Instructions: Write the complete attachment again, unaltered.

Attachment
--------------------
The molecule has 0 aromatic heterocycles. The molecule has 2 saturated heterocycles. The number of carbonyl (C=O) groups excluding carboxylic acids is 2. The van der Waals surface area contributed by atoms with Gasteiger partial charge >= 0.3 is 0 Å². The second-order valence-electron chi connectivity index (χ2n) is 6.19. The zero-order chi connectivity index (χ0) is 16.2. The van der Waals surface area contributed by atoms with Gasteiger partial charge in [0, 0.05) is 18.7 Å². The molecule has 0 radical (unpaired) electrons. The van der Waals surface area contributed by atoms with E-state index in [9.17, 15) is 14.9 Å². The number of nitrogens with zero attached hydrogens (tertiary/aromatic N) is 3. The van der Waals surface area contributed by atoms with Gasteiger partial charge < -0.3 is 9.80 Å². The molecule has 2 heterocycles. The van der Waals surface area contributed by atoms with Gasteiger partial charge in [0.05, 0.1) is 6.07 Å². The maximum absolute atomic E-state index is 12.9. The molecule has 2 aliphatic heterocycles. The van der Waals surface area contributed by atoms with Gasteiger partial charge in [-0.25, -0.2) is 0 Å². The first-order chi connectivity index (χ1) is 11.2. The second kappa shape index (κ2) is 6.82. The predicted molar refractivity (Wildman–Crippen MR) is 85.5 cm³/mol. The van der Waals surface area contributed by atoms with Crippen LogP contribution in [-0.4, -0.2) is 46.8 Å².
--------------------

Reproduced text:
The molecule has 0 aromatic heterocycles. The molecule has 2 saturated heterocycles. The number of carbonyl (C=O) groups excluding carboxylic acids is 2. The van der Waals surface area contributed by atoms with Gasteiger partial charge >= 0.3 is 0 Å². The second-order valence-electron chi connectivity index (χ2n) is 6.19. The zero-order chi connectivity index (χ0) is 16.2. The van der Waals surface area contributed by atoms with Gasteiger partial charge in [0, 0.05) is 18.7 Å². The molecule has 0 radical (unpaired) electrons. The van der Waals surface area contributed by atoms with E-state index in [9.17, 15) is 14.9 Å². The number of nitrogens with zero attached hydrogens (tertiary/aromatic N) is 3. The van der Waals surface area contributed by atoms with Gasteiger partial charge < -0.3 is 9.80 Å². The molecule has 2 heterocycles. The van der Waals surface area contributed by atoms with Gasteiger partial charge in [0.05, 0.1) is 6.07 Å². The maximum absolute atomic E-state index is 12.9. The molecule has 2 aliphatic heterocycles. The van der Waals surface area contributed by atoms with Gasteiger partial charge in [-0.25, -0.2) is 0 Å². The first-order chi connectivity index (χ1) is 11.2. The second kappa shape index (κ2) is 6.82. The predicted molar refractivity (Wildman–Crippen MR) is 85.5 cm³/mol. The van der Waals surface area contributed by atoms with Crippen LogP contribution in [-0.4, -0.2) is 46.8 Å².